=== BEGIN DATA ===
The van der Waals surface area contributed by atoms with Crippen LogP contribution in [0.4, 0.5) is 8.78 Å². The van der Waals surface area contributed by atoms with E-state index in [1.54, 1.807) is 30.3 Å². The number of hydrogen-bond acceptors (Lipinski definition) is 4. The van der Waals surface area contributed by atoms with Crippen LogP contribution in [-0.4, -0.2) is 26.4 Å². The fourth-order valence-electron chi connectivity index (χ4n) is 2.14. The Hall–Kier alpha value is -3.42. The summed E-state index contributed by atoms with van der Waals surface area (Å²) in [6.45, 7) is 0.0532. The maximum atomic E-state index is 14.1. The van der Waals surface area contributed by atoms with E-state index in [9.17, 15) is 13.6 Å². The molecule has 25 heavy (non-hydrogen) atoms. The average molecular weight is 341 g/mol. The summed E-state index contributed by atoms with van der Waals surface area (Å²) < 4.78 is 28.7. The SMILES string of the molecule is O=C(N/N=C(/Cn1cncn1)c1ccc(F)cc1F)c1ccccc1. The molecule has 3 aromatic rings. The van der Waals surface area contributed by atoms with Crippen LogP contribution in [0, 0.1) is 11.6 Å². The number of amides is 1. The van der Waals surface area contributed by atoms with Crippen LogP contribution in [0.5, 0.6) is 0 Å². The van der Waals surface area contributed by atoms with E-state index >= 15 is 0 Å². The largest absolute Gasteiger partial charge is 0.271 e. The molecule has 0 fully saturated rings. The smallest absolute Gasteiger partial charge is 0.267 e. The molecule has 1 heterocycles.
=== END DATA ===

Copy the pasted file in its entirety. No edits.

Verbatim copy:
The van der Waals surface area contributed by atoms with Crippen LogP contribution in [0.4, 0.5) is 8.78 Å². The van der Waals surface area contributed by atoms with E-state index in [1.54, 1.807) is 30.3 Å². The number of hydrogen-bond acceptors (Lipinski definition) is 4. The van der Waals surface area contributed by atoms with Crippen LogP contribution in [-0.4, -0.2) is 26.4 Å². The fourth-order valence-electron chi connectivity index (χ4n) is 2.14. The Hall–Kier alpha value is -3.42. The summed E-state index contributed by atoms with van der Waals surface area (Å²) in [6.45, 7) is 0.0532. The maximum atomic E-state index is 14.1. The van der Waals surface area contributed by atoms with E-state index in [9.17, 15) is 13.6 Å². The molecule has 25 heavy (non-hydrogen) atoms. The average molecular weight is 341 g/mol. The summed E-state index contributed by atoms with van der Waals surface area (Å²) < 4.78 is 28.7. The SMILES string of the molecule is O=C(N/N=C(/Cn1cncn1)c1ccc(F)cc1F)c1ccccc1. The molecule has 3 aromatic rings. The van der Waals surface area contributed by atoms with Crippen LogP contribution in [0, 0.1) is 11.6 Å². The number of amides is 1. The van der Waals surface area contributed by atoms with Crippen LogP contribution in [0.5, 0.6) is 0 Å². The van der Waals surface area contributed by atoms with E-state index >= 15 is 0 Å². The largest absolute Gasteiger partial charge is 0.271 e. The molecule has 0 fully saturated rings. The smallest absolute Gasteiger partial charge is 0.267 e. The molecule has 1 heterocycles.